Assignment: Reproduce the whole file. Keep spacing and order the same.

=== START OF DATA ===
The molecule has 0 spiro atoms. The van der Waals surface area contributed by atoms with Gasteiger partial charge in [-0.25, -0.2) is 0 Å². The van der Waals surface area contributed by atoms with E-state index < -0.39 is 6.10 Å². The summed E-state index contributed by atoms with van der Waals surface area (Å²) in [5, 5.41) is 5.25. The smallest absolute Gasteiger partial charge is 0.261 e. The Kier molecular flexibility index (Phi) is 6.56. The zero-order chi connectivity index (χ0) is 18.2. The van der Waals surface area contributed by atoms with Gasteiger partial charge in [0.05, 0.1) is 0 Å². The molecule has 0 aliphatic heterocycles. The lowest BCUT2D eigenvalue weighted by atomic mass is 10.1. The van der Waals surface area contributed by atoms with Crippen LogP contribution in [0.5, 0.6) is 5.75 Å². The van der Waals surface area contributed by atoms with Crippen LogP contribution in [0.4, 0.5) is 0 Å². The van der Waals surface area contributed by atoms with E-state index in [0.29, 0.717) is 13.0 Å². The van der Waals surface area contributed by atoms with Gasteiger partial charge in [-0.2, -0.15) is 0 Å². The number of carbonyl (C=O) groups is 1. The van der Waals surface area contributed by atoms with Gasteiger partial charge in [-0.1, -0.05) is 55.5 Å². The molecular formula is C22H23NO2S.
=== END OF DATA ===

The molecule has 0 spiro atoms. The van der Waals surface area contributed by atoms with Gasteiger partial charge in [-0.25, -0.2) is 0 Å². The van der Waals surface area contributed by atoms with E-state index < -0.39 is 6.10 Å². The summed E-state index contributed by atoms with van der Waals surface area (Å²) in [5, 5.41) is 5.25. The smallest absolute Gasteiger partial charge is 0.261 e. The Kier molecular flexibility index (Phi) is 6.56. The zero-order chi connectivity index (χ0) is 18.2. The van der Waals surface area contributed by atoms with Gasteiger partial charge in [0.05, 0.1) is 0 Å². The molecule has 0 aliphatic heterocycles. The lowest BCUT2D eigenvalue weighted by atomic mass is 10.1. The van der Waals surface area contributed by atoms with Crippen LogP contribution in [0.5, 0.6) is 5.75 Å². The van der Waals surface area contributed by atoms with Crippen LogP contribution in [0.4, 0.5) is 0 Å². The van der Waals surface area contributed by atoms with E-state index in [0.29, 0.717) is 13.0 Å². The van der Waals surface area contributed by atoms with Gasteiger partial charge in [-0.2, -0.15) is 0 Å². The number of carbonyl (C=O) groups is 1. The van der Waals surface area contributed by atoms with Gasteiger partial charge in [-0.1, -0.05) is 55.5 Å². The molecular formula is C22H23NO2S.